Visual masking: past accomplishments, present status, future developments.
Bottom Line: However, visual masking also has been a phenomenon deemed worthy of study in its own right.Most of the recent uses of visual masking have focused on the study of central processes, particularly those involved in feature, object and scene representations, in attentional control mechanisms, and in phenomenal awareness.Key issues and problems are discussed with the aim of guiding future empirical and theoretical research.
Affiliation: Department of Psychology, University of Houston.
Visual masking, throughout its history, has been used as an investigative tool in exploring the temporal dynamics of visual perception, beginning with retinal processes and ending in cortical processes concerned with the conscious registration of stimuli. However, visual masking also has been a phenomenon deemed worthy of study in its own right. Most of the recent uses of visual masking have focused on the study of central processes, particularly those involved in feature, object and scene representations, in attentional control mechanisms, and in phenomenal awareness. In recent years our understanding of the phenomenon and cortical mechanisms of visual masking also has benefited from several brain imaging techniques and from a number of sophisticated and neurophysiologically plausible neural network models. Key issues and problems are discussed with the aim of guiding future empirical and theoretical research.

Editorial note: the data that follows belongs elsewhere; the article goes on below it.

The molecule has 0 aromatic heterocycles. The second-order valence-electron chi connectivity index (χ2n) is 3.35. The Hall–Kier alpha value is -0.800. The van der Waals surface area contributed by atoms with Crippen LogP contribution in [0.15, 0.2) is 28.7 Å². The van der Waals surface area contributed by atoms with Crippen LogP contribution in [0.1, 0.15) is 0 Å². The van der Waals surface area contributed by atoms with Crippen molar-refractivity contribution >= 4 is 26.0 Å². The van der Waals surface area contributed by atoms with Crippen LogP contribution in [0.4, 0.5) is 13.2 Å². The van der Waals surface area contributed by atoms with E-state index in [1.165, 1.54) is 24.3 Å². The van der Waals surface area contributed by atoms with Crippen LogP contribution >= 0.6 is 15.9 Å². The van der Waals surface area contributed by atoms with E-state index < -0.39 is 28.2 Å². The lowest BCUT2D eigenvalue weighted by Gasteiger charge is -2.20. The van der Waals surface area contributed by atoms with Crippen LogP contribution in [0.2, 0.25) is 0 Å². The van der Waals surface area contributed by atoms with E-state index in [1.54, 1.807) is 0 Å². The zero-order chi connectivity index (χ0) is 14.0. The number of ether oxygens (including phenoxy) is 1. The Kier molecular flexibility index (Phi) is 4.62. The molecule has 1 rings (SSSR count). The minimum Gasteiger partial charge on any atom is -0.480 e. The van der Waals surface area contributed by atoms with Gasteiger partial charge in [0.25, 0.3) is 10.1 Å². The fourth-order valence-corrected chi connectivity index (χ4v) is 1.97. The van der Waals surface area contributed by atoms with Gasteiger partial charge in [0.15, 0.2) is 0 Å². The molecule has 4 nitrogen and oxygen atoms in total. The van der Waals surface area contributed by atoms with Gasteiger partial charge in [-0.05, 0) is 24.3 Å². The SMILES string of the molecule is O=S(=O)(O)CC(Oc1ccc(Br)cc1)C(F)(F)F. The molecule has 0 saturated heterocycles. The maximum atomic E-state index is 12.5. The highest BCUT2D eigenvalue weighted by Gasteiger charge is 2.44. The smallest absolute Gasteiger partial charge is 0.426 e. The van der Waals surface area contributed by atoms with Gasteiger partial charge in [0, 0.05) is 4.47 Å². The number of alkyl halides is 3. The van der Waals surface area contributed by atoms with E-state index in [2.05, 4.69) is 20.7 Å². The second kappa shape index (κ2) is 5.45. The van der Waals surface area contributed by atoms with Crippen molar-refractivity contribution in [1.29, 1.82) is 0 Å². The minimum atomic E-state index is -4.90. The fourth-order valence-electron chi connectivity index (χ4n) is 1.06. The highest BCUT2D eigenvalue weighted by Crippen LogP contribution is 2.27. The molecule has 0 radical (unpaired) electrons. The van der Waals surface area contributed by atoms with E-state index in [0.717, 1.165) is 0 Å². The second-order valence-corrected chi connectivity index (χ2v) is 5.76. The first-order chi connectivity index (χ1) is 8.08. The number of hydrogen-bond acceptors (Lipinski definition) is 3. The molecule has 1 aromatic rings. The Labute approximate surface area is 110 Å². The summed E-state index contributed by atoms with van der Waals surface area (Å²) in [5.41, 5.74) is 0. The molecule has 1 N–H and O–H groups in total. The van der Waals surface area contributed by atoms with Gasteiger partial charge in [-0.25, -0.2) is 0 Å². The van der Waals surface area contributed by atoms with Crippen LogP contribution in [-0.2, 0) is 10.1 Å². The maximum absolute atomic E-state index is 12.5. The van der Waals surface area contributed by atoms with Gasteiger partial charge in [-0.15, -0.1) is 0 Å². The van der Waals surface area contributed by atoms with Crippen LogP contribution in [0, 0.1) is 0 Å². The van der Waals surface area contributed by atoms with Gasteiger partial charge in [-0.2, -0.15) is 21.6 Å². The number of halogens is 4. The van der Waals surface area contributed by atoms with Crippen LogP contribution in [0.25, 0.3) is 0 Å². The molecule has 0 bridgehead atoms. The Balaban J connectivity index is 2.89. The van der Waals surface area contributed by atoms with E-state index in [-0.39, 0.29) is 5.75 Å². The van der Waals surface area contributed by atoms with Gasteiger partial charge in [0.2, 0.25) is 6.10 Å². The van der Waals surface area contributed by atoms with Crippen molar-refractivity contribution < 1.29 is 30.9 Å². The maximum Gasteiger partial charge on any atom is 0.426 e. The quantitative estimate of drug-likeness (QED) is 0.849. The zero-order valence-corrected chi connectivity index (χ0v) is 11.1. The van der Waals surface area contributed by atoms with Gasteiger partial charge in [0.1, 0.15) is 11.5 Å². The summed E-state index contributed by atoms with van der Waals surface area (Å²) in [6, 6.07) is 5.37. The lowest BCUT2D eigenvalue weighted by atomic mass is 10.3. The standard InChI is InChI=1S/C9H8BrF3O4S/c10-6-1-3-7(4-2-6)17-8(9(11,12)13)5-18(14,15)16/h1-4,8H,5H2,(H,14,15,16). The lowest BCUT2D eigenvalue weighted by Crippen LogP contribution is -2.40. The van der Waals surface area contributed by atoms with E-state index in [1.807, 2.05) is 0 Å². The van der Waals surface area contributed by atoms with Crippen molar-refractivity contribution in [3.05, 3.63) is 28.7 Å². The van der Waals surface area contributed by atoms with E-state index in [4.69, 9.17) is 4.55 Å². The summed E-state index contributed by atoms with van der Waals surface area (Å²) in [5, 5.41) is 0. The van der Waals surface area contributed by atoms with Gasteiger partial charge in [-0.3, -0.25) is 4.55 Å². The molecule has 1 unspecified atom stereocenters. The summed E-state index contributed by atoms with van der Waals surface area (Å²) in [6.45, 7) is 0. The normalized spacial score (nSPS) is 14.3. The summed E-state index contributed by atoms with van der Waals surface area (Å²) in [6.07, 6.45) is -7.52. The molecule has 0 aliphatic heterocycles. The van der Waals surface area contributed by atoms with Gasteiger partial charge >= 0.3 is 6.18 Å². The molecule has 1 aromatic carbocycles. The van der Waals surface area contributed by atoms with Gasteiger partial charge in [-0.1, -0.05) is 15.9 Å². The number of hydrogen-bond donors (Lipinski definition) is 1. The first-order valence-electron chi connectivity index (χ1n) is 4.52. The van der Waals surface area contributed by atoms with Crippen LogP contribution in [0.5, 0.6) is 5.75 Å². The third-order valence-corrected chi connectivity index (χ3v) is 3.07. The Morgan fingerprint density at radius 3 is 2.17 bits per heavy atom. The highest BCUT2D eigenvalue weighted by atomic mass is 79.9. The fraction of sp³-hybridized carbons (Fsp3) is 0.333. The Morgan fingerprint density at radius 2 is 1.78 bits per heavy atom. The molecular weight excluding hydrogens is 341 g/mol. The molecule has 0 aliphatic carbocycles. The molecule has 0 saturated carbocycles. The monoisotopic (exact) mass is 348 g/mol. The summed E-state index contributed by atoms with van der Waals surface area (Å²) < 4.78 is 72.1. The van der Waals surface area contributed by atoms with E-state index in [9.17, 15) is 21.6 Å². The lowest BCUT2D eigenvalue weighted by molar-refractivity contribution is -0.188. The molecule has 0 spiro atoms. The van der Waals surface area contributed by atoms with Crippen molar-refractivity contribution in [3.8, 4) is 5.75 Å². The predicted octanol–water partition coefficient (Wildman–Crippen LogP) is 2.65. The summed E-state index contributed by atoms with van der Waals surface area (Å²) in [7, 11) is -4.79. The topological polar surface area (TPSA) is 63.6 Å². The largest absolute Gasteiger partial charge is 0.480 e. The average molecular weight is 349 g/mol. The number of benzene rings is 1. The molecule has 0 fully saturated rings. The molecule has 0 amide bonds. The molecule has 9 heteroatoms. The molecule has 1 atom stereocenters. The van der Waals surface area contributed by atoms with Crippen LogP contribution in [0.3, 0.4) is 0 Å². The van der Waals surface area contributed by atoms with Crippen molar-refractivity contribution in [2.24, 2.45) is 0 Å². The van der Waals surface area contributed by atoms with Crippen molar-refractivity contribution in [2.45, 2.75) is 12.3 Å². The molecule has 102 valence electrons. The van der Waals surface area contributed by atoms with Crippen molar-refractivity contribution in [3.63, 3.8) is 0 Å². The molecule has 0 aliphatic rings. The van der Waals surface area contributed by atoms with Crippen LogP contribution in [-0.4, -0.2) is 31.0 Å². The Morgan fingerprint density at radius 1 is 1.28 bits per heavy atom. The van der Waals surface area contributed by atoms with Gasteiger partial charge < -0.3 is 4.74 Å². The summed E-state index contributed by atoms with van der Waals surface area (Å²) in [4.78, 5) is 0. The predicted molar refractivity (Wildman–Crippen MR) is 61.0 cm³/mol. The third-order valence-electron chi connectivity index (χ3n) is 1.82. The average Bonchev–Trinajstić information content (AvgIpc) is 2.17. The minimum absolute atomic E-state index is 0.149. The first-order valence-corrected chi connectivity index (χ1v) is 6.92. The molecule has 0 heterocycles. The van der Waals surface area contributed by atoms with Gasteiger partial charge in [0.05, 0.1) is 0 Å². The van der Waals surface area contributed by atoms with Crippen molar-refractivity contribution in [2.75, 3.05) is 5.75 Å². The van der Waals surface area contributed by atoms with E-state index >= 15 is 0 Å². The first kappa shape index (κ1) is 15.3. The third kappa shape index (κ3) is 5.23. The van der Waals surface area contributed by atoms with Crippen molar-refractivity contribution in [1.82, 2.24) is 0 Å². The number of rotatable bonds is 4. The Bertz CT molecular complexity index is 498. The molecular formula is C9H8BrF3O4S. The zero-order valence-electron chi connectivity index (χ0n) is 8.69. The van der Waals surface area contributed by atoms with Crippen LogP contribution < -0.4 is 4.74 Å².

No MeSH data available.
Mentions: Based on their results and on the above reasoning, Macknik and Livingstone (1998) developed what I believe to be currently the most effective masking method, namely, the standing-wave illusion, for rendering stimuli invisible. In this method a mask appears about 100 ms before the target, which in turn is followed about 50 ms by the mask, followed 100 ms by the target and so on. Basically the target and mask are presented at optimal para- and metacontrast SOAs throughout the presentation (see Figure 5 below), thus giving the target a “double masking whammy” by suppressing first its feedforward activity and then in addition the (already weakened) re-entrant activity. While this method produces very powerful suppression of target visibility that correlates well with brain imaging (fMRI) findings (Tse, Martinez-Conde, Schlegel, & Macknik, 2005), it renders difficult any interpretations of results in terms of either para- or metacontrast effect alone. However, thanks to the work of Haynes, Driver, and Rees (2005) we do have brain imaging results that were obtained with an isolated metacontrast effect. What their findings show (see Figure 3) is that the functional correlation between earlier (V1) and later (fusiform gyrus) areas in visual cortex is suppressed by the metacontrast mask. In view of what I have outlined so far above, I suspect that the disruption of connectivity is due to a reduction of reentrant feedback from higher to lower areas. Is there independent, convergent evidence for this feedforward and reentrant scheme of para- and metacontrast?
No MeSH data available.